Wednesday, February 15, 2006

AP-AOL Black Poll

An Associated Press story about an AP-AOL poll of 600 blacks about black leadership made sure you KNEW this upfront.

Many blacks question whether any one person can wear the leadership mantle for such a large and diverse group of people. At the same time, two-thirds in the poll said leaders in their communities were effective representatives of their interests.
That's because the poll found 15% named Jesse Jackson and 11% named Condoleeza Rice. But a STUNNING one-third declined to volunteer a name at all. Think about that figure for a moment.   In polling 600 individuals, some 200 could think of no black leader.   That isn't questioning whether one person could wear the "leadership mantle."   It's really a question of media-promoted black leadership vs. others.  

Louis Farrakhan outpolled Oprah Winfrey which must be a surprise to our media. Martin Luther King got 3% (a tie with Oprah) which must be a surprise to the professionals in the race industry.

The greatest suprise. Of those polled, the two Republicans polled 19% together, a clear choice over Jesse Jackson and Al Sharpton combined (17%) OR Obama, Farrakhan, Winfrey and MLK combined (18%).

Oddly, the AP story concluded that two-thirds thought their leaders were effective and one-third who didn't which TOTALLY ignores this follow-on sentence from the official AP-AOL press release. [Bolding mine]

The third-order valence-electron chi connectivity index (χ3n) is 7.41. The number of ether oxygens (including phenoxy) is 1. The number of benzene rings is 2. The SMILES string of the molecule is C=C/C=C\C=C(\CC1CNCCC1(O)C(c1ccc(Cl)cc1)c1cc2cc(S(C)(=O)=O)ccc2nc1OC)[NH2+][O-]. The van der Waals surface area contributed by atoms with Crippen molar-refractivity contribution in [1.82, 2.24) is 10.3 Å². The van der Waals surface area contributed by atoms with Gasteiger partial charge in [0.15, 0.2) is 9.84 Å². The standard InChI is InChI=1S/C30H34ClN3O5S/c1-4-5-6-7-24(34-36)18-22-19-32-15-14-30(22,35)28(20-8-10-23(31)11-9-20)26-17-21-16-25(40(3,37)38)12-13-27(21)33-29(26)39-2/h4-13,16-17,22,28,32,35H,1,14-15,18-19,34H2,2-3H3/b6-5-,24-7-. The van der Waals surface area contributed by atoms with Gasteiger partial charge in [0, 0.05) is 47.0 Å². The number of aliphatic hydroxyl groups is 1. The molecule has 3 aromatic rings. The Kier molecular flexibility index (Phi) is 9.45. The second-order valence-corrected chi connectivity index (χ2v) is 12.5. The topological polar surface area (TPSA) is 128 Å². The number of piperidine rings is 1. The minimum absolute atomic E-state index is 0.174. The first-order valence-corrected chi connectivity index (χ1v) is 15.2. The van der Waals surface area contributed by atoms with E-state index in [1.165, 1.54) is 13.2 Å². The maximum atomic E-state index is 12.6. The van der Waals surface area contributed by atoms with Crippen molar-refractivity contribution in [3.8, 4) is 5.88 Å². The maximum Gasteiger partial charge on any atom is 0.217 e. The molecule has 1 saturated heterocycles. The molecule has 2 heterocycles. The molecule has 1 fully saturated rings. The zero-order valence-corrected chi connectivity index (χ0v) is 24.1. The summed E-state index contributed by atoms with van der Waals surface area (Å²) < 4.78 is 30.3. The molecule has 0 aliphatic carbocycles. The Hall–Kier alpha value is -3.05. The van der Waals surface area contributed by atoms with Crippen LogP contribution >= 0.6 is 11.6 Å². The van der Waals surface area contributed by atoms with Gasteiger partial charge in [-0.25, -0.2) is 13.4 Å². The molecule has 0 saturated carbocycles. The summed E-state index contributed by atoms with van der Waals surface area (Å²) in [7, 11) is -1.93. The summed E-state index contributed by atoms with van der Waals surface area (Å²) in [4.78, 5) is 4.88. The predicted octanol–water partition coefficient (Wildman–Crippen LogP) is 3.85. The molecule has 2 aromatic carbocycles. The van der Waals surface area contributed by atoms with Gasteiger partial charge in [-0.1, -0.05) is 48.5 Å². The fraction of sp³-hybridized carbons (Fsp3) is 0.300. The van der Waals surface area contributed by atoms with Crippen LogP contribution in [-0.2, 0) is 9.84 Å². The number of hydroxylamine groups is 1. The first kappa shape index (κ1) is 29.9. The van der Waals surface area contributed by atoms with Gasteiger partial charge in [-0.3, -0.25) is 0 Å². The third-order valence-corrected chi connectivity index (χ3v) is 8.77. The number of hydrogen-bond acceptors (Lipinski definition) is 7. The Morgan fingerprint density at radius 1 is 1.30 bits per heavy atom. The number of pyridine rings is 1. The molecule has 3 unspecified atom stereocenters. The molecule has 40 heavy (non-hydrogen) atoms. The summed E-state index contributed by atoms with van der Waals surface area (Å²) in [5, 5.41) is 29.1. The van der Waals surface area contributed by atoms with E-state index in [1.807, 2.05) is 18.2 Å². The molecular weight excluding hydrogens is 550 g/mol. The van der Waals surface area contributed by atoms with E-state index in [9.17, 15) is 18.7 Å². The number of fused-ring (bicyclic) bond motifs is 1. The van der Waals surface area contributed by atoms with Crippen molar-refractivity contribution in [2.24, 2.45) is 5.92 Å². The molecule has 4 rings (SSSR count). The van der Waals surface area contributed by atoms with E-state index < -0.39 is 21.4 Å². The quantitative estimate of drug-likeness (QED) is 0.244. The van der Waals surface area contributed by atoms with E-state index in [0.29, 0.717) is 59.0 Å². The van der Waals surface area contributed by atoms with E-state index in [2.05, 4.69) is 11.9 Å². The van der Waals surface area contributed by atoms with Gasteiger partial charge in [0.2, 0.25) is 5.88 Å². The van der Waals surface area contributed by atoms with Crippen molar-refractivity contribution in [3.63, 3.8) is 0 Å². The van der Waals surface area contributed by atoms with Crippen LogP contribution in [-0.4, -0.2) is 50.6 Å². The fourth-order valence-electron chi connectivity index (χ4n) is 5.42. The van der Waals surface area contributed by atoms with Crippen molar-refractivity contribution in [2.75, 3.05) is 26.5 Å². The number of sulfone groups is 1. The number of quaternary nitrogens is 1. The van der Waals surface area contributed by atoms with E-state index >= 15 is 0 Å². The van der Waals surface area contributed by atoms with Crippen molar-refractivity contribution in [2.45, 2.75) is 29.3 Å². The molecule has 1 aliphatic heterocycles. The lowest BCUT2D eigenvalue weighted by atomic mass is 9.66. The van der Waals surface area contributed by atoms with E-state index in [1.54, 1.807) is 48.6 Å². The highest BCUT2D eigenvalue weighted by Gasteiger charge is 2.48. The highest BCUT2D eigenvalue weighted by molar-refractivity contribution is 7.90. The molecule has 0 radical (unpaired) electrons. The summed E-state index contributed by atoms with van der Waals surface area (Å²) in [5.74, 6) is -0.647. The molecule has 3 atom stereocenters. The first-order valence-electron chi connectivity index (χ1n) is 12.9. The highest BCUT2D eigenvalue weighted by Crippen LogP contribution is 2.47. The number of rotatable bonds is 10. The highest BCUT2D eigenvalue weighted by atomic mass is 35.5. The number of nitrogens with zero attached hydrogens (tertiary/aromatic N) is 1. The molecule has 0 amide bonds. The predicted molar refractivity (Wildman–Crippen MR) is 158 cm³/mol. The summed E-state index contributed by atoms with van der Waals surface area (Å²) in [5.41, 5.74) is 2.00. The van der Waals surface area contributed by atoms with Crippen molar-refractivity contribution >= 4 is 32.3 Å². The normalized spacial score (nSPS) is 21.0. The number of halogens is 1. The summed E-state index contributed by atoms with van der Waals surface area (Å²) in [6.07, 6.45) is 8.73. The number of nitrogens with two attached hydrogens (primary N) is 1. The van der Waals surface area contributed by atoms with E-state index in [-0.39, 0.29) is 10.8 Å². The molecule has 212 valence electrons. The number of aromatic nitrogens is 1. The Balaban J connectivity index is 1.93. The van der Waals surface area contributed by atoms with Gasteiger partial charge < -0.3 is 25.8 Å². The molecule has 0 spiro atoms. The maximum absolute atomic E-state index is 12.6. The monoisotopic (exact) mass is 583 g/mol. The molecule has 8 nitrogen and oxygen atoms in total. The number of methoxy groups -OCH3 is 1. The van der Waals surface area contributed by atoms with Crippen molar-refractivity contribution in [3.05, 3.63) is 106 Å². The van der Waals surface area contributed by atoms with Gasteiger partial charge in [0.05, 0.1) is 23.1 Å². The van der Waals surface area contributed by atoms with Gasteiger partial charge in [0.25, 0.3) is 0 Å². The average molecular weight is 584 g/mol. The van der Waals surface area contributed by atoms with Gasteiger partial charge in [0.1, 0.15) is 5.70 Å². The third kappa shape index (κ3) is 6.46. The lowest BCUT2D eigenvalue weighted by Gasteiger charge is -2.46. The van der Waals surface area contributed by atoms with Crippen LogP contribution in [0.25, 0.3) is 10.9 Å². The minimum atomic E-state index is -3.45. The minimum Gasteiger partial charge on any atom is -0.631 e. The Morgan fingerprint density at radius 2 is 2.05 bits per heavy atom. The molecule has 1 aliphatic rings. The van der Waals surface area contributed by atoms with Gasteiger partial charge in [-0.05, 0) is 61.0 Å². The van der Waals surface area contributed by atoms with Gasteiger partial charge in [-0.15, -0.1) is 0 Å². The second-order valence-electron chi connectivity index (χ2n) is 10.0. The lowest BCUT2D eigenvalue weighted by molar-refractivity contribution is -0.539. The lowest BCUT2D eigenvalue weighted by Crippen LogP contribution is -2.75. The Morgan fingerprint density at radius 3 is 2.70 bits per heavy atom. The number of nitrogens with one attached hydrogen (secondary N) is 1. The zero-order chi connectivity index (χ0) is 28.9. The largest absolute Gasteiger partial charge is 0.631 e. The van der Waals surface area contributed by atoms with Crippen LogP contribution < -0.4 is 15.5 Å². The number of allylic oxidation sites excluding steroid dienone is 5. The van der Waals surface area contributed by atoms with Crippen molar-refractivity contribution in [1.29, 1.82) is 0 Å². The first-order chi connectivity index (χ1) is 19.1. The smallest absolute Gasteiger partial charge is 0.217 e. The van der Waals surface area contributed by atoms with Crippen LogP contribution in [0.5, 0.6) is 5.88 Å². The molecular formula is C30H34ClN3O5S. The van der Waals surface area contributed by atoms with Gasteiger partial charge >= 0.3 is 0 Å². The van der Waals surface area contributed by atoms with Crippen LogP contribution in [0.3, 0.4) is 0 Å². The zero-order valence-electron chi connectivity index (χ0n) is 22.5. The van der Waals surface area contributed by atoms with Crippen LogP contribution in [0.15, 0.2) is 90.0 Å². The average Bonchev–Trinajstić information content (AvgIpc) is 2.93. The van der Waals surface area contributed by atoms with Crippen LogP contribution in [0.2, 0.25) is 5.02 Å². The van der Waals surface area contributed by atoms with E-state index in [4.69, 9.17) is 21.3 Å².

Regardless of the absence of a dominant leader, two-thirds of blacks feel that the leadership of the black community is effective in representing black people like them. However, married men and those making more than $75,000 per year were more likely to say that black leadership is not effective, with approximately 40% of both groups noting their dissatisfaction.
In other words, successful black men and black men with families were dissatisfied with "black leadership." (Note in the demographics how under represented this group was. )

The poll was conducted by Ipso Public Affairs, the Canadian Liberal party public opinion firm of choice. Poll Results LINK

Some of the poll questions and answers yielded suprises, like this one.

6. When slang words that originated in the black community are adopted by mainstream America, is that mostly a good thing or mostly a bad thing?

Some 47% said bad. Only 38% said it was good. Hip hop wasn't admired either.

The pollsters do not explain why the demographics of the poll are skewed toward the South (54%) and women (55%) over men (45%). Nor why, in a poll of blacks, 2 Hispanics were included.

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